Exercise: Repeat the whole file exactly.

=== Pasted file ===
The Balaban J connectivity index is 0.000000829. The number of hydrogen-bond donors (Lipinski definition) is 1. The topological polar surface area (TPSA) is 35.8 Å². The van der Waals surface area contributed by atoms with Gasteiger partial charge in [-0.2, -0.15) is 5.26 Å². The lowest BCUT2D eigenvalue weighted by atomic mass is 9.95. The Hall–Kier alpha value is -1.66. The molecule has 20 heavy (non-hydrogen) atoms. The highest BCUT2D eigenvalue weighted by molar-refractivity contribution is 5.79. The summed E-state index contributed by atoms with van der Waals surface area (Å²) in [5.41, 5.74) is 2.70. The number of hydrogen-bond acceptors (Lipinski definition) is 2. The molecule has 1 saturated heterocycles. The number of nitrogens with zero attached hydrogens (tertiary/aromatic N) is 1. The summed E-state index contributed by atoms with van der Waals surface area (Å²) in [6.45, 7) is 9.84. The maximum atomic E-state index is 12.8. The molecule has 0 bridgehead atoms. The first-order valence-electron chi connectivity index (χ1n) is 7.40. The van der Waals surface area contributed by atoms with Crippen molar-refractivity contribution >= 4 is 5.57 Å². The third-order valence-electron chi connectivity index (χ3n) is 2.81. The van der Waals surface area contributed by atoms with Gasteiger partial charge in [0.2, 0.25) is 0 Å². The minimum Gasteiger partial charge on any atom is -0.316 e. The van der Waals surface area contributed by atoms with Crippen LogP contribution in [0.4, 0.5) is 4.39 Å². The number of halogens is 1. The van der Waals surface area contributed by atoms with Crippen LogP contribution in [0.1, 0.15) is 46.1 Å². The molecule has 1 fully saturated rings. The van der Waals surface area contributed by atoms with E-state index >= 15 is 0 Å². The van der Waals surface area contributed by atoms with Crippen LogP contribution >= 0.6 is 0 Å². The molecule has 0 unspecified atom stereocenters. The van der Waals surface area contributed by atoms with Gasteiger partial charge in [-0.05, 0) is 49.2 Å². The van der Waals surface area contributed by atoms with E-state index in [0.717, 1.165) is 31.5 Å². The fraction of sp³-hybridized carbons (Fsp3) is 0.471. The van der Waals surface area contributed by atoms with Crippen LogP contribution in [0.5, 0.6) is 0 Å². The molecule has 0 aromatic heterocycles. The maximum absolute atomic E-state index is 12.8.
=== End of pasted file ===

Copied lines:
The Balaban J connectivity index is 0.000000829. The number of hydrogen-bond donors (Lipinski definition) is 1. The topological polar surface area (TPSA) is 35.8 Å². The van der Waals surface area contributed by atoms with Gasteiger partial charge in [-0.2, -0.15) is 5.26 Å². The lowest BCUT2D eigenvalue weighted by atomic mass is 9.95. The Hall–Kier alpha value is -1.66. The molecule has 20 heavy (non-hydrogen) atoms. The highest BCUT2D eigenvalue weighted by molar-refractivity contribution is 5.79. The summed E-state index contributed by atoms with van der Waals surface area (Å²) in [5.41, 5.74) is 2.70. The number of hydrogen-bond acceptors (Lipinski definition) is 2. The molecule has 1 saturated heterocycles. The number of nitrogens with zero attached hydrogens (tertiary/aromatic N) is 1. The summed E-state index contributed by atoms with van der Waals surface area (Å²) in [6.45, 7) is 9.84. The maximum atomic E-state index is 12.8. The molecule has 0 bridgehead atoms. The first-order valence-electron chi connectivity index (χ1n) is 7.40. The van der Waals surface area contributed by atoms with Crippen molar-refractivity contribution >= 4 is 5.57 Å². The third-order valence-electron chi connectivity index (χ3n) is 2.81. The van der Waals surface area contributed by atoms with Gasteiger partial charge in [0.2, 0.25) is 0 Å². The minimum Gasteiger partial charge on any atom is -0.316 e. The van der Waals surface area contributed by atoms with Crippen LogP contribution in [0.4, 0.5) is 4.39 Å². The number of halogens is 1. The van der Waals surface area contributed by atoms with Crippen LogP contribution in [0.1, 0.15) is 46.1 Å². The molecule has 1 fully saturated rings. The van der Waals surface area contributed by atoms with E-state index >= 15 is 0 Å². The van der Waals surface area contributed by atoms with Crippen LogP contribution >= 0.6 is 0 Å². The molecule has 0 unspecified atom stereocenters. The van der Waals surface area contributed by atoms with Gasteiger partial charge in [-0.05, 0) is 49.2 Å². The van der Waals surface area contributed by atoms with E-state index in [0.717, 1.165) is 31.5 Å². The fraction of sp³-hybridized carbons (Fsp3) is 0.471. The van der Waals surface area contributed by atoms with Crippen LogP contribution in [0.5, 0.6) is 0 Å². The molecule has 0 aromatic heterocycles. The maximum absolute atomic E-state index is 12.8.